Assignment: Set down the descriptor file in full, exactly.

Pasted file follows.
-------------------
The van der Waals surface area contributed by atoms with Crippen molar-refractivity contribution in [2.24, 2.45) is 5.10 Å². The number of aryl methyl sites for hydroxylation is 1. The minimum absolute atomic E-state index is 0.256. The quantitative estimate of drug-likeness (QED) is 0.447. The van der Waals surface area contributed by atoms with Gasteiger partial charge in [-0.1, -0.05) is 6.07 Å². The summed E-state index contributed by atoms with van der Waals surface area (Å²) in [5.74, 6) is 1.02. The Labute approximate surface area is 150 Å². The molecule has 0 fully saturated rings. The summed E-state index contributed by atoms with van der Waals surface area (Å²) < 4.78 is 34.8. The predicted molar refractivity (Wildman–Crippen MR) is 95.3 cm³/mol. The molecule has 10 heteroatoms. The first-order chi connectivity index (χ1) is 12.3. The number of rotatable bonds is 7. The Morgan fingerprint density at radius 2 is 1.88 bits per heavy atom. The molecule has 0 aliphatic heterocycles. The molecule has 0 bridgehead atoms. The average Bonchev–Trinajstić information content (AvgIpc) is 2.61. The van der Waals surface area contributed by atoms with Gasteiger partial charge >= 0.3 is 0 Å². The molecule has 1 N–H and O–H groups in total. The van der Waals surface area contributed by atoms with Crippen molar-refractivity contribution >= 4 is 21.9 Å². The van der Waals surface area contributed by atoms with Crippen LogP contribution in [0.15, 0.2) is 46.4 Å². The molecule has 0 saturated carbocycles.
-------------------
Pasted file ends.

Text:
The van der Waals surface area contributed by atoms with Crippen molar-refractivity contribution in [2.24, 2.45) is 5.10 Å². The number of aryl methyl sites for hydroxylation is 1. The minimum absolute atomic E-state index is 0.256. The quantitative estimate of drug-likeness (QED) is 0.447. The van der Waals surface area contributed by atoms with Gasteiger partial charge in [-0.1, -0.05) is 6.07 Å². The summed E-state index contributed by atoms with van der Waals surface area (Å²) in [5.74, 6) is 1.02. The Labute approximate surface area is 150 Å². The molecule has 0 fully saturated rings. The summed E-state index contributed by atoms with van der Waals surface area (Å²) < 4.78 is 34.8. The predicted molar refractivity (Wildman–Crippen MR) is 95.3 cm³/mol. The molecule has 10 heteroatoms. The first-order chi connectivity index (χ1) is 12.3. The number of rotatable bonds is 7. The Morgan fingerprint density at radius 2 is 1.88 bits per heavy atom. The molecule has 0 aliphatic heterocycles. The molecule has 0 bridgehead atoms. The average Bonchev–Trinajstić information content (AvgIpc) is 2.61. The van der Waals surface area contributed by atoms with Gasteiger partial charge >= 0.3 is 0 Å². The molecule has 1 N–H and O–H groups in total. The van der Waals surface area contributed by atoms with Crippen molar-refractivity contribution >= 4 is 21.9 Å². The van der Waals surface area contributed by atoms with Crippen LogP contribution in [0.15, 0.2) is 46.4 Å². The molecule has 0 saturated carbocycles.